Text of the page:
What: Kenny Weissberg, “Off My Rocker” reading and signing
When: 7:30 p.m. Wednesday
Where: Boulder Book Store, 1107 Pearl St., Boulder, 303-447-2074
Cost: $5 (dedcuted from cost of book)
Kenny Weissberg has a story to tell, and much of the action goes down in Boulder.
Weissberg’s book, “Off My Rocker” chronicles his long and varied career in music. The short version is that he came to Boulder in 1971, spent six years as a KRNW DJ, wrote for the Colorado Daily, started Cake Eaters magazine, became an original on-air personality at KBCO and KGNU, got hired as the first rock critic for the Daily Camera in ‘76, starred his own band in ‘80. In ‘83, he moved to San Diego as a concert promoter, which he did for 23 years while hosting an award-winning radio show.
Of course, it’s better to hear him tell it, and it started long before 1971.
“The common thread is probably that I actualized a lot of my childhood dreams,” Weissberg said. “When I was 8 years old … we’re talking 1955, ‘56, ‘57, when rock ‘n’ roll was just in birth, I listened to it on a transistor radio. I immediately got the rock ‘n’ roll bug and I’ve had it ever since.”
But aside from the DJ gigs, there was no plan. One thing simply lead to another. Starting a band was the only other part of his career that he’d ever thought about before, and that was still unexpected.
“I put that band together on a dare. It came from a Daily Camera column,” he said. “I wrote a negative review and I’d run into musicians on the street … when I wrote things that might be construed as negative and they’d say, ‘I read your review. I’d like to see what you can do.’ I’d never been in a band, so I decided that I was gonna put a band together.”
He took voice lessons and landed Firefall bassist Mark Andes (who later played for Heart). Soon he had a full band and a gig at the Blue Note, a now-gone club on Pearl Street.
“Because I had Mark Andes as the first member in my band, everyone else was the best guitarist in Boulder and the best drummer in Boulder, and then there’s inexperienced me.”
Inexperience never stopped him, though. Weissberg lied to get his first DJ gig back in New Jersey, and learned how to do it by himself on his first six-hour shift. Years later, he’d become a wildcard in Boulder radio.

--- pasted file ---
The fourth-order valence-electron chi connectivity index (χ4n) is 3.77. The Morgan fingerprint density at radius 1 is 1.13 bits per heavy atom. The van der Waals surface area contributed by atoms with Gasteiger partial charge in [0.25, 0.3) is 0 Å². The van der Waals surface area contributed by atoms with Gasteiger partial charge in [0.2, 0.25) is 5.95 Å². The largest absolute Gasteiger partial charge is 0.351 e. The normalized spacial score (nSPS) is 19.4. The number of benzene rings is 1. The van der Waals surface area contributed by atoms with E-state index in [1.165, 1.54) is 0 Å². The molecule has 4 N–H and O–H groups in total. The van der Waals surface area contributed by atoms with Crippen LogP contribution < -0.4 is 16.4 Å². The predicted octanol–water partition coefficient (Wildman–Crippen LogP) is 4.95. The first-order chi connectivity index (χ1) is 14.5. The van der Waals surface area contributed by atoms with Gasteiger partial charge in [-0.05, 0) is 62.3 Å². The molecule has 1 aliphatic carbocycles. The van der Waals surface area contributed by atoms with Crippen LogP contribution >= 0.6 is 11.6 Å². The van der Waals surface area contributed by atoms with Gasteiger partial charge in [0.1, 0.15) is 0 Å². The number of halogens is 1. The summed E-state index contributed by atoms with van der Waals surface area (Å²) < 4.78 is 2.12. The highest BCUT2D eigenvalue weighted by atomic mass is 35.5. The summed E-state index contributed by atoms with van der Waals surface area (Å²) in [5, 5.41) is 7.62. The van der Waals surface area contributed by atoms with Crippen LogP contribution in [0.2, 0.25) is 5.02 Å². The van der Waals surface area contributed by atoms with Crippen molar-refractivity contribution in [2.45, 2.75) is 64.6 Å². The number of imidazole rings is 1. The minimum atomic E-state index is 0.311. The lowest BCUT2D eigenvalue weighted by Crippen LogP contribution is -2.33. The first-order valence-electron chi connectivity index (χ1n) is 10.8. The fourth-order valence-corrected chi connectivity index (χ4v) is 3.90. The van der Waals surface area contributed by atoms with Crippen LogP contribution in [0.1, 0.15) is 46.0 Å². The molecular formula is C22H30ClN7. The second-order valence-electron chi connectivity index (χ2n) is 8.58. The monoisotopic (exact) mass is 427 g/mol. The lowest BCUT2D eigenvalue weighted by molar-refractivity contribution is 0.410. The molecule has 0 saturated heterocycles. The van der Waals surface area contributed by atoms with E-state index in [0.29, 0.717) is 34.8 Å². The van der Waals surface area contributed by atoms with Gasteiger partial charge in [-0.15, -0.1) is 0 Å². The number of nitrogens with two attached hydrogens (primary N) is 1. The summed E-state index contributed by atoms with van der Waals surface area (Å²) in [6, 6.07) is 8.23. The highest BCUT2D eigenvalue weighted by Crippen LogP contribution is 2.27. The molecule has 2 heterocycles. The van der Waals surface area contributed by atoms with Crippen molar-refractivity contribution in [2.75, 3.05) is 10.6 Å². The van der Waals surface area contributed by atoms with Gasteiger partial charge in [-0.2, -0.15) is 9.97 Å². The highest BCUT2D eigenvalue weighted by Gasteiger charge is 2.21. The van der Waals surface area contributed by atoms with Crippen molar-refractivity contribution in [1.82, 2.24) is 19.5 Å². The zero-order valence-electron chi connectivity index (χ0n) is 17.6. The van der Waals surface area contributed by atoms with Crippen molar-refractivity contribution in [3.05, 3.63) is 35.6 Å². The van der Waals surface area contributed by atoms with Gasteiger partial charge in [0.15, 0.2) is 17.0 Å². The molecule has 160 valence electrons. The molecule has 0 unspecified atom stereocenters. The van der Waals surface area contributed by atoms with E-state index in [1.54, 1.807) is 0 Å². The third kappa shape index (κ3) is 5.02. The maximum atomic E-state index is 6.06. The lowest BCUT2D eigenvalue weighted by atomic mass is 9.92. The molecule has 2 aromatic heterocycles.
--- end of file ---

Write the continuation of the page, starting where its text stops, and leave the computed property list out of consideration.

“[KBCO] was playing John Denver and Jerry Walker and Pure Prairie League. I was playing demos from the Sex Pistols and The Clash before they came out,” he said. “[At KGNU] I was playing rock ‘n’ roll and the program director said to me, ‘Rock ‘n’ roll doesn’t have a place in public radio.’ So I had to fight that battle for many years, and it was a battle that I eventually won.”
Eventually, Weissberg and his wife, artist Helen Redman, left for San Diego, where a friend was offering Weissberg a job in concert promotion. He’d always held promoters in “total disdain,” but he moved west and produced Humphrey’s Concerts by the Bay for 23 years and did his Music Without Boundaries show for 14 years.
But Weissberg grew tired of concert promotion and the radio program was canceled during a station consolidation. Here’s where his mother’s dreams come true.
“On her death bed, I think her final words to me were, ‘So when are you gonna write your book?’ he said.
She’d always wanted him to write a book, so he compiled all of these stories and more. Scattered throughout are his interviews with stars like Miles Davis, Fats Domino, Elvis Costello and Bill Murray.
Now Weissberg and his wife are considering a move back to Boulder, and while they’re in town for a reading of “Off My Rocker,” Weissberg’s life seems to be coming full-circle.
“I arrived for the first time in Boulder as a 23-year-old without direction. I end up getting into radio, getting into journalism, being a performer. Boulder was so magical for me. In 12 years I barely eked out an existence and I was lured into San Diego with a salary of $27,000 dollars, which was just unbelievable to me at the time,” he said. “Now I’m back in boulder, I’m on Medicare, I’m on Social Security, I just turned 65 and I’m talking to the music writer for the Daily Camera and Colorado Daily. I find it ironic and I love it.”